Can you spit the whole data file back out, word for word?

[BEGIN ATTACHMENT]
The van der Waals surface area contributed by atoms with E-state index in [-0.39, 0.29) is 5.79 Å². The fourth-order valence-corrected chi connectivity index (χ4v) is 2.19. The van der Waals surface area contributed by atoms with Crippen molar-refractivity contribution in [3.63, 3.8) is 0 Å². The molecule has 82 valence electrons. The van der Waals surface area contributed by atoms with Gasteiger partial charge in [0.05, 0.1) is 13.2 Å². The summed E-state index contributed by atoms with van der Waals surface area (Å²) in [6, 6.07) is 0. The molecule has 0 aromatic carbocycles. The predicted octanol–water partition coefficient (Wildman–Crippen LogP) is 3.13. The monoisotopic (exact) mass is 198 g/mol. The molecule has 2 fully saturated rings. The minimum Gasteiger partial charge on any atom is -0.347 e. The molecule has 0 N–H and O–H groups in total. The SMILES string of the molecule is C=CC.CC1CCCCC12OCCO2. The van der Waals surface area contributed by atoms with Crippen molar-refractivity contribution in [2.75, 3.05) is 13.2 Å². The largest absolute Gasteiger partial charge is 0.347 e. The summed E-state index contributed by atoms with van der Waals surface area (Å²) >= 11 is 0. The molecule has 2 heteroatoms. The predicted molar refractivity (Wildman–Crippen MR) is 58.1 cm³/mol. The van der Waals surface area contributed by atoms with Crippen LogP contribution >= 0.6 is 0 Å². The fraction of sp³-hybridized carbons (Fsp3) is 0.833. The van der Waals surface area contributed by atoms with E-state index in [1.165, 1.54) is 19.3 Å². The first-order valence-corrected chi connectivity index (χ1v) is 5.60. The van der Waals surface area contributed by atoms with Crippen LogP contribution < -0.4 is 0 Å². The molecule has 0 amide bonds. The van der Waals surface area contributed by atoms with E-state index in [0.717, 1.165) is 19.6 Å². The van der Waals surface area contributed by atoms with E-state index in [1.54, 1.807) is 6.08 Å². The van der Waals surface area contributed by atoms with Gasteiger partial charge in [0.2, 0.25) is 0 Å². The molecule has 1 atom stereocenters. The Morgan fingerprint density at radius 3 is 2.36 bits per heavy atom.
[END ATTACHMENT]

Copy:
The van der Waals surface area contributed by atoms with E-state index in [-0.39, 0.29) is 5.79 Å². The fourth-order valence-corrected chi connectivity index (χ4v) is 2.19. The van der Waals surface area contributed by atoms with Crippen molar-refractivity contribution in [3.63, 3.8) is 0 Å². The molecule has 82 valence electrons. The van der Waals surface area contributed by atoms with Gasteiger partial charge in [0.05, 0.1) is 13.2 Å². The summed E-state index contributed by atoms with van der Waals surface area (Å²) in [6, 6.07) is 0. The molecule has 0 aromatic carbocycles. The predicted octanol–water partition coefficient (Wildman–Crippen LogP) is 3.13. The monoisotopic (exact) mass is 198 g/mol. The molecule has 2 fully saturated rings. The minimum Gasteiger partial charge on any atom is -0.347 e. The molecule has 0 N–H and O–H groups in total. The SMILES string of the molecule is C=CC.CC1CCCCC12OCCO2. The van der Waals surface area contributed by atoms with Crippen molar-refractivity contribution in [2.75, 3.05) is 13.2 Å². The largest absolute Gasteiger partial charge is 0.347 e. The summed E-state index contributed by atoms with van der Waals surface area (Å²) >= 11 is 0. The molecule has 2 heteroatoms. The predicted molar refractivity (Wildman–Crippen MR) is 58.1 cm³/mol. The van der Waals surface area contributed by atoms with Crippen LogP contribution >= 0.6 is 0 Å². The fraction of sp³-hybridized carbons (Fsp3) is 0.833. The van der Waals surface area contributed by atoms with E-state index in [1.165, 1.54) is 19.3 Å². The first-order valence-corrected chi connectivity index (χ1v) is 5.60. The van der Waals surface area contributed by atoms with Crippen LogP contribution < -0.4 is 0 Å². The molecule has 0 amide bonds. The van der Waals surface area contributed by atoms with E-state index in [0.717, 1.165) is 19.6 Å². The van der Waals surface area contributed by atoms with E-state index in [1.54, 1.807) is 6.08 Å². The van der Waals surface area contributed by atoms with Gasteiger partial charge in [0.2, 0.25) is 0 Å². The molecule has 1 atom stereocenters. The Morgan fingerprint density at radius 3 is 2.36 bits per heavy atom.